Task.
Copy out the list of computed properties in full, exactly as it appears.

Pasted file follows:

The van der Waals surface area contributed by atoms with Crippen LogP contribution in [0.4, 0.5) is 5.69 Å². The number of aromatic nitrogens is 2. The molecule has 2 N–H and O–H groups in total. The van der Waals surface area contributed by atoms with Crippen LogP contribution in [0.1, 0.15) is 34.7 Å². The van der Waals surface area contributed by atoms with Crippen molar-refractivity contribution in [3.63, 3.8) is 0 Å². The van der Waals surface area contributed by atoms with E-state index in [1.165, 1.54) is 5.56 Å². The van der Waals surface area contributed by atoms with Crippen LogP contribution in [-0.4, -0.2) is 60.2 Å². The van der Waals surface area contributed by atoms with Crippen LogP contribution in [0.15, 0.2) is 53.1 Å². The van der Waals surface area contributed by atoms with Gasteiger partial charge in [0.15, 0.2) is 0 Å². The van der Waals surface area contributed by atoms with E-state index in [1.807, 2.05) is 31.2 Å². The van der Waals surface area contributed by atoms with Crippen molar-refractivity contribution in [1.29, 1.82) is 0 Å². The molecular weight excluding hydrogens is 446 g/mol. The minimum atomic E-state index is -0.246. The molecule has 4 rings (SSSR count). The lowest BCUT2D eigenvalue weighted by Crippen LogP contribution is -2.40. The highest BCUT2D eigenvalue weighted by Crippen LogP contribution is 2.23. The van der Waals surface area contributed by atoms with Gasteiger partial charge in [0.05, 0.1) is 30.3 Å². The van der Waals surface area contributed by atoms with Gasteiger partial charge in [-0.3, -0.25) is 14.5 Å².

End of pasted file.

The van der Waals surface area contributed by atoms with Crippen LogP contribution in [0.4, 0.5) is 5.69 Å². The number of aromatic nitrogens is 2. The molecule has 2 N–H and O–H groups in total. The van der Waals surface area contributed by atoms with Crippen LogP contribution in [0.1, 0.15) is 34.7 Å². The van der Waals surface area contributed by atoms with Crippen molar-refractivity contribution in [3.63, 3.8) is 0 Å². The van der Waals surface area contributed by atoms with E-state index in [1.165, 1.54) is 5.56 Å². The van der Waals surface area contributed by atoms with Crippen LogP contribution in [-0.4, -0.2) is 60.2 Å². The van der Waals surface area contributed by atoms with Crippen LogP contribution in [0.15, 0.2) is 53.1 Å². The van der Waals surface area contributed by atoms with Gasteiger partial charge in [0.15, 0.2) is 0 Å². The van der Waals surface area contributed by atoms with E-state index in [1.807, 2.05) is 31.2 Å². The van der Waals surface area contributed by atoms with Crippen molar-refractivity contribution in [1.29, 1.82) is 0 Å². The molecular weight excluding hydrogens is 446 g/mol. The minimum atomic E-state index is -0.246. The molecule has 4 rings (SSSR count). The lowest BCUT2D eigenvalue weighted by Crippen LogP contribution is -2.40. The highest BCUT2D eigenvalue weighted by Crippen LogP contribution is 2.23. The van der Waals surface area contributed by atoms with Gasteiger partial charge in [0.05, 0.1) is 30.3 Å². The van der Waals surface area contributed by atoms with Gasteiger partial charge in [-0.3, -0.25) is 14.5 Å².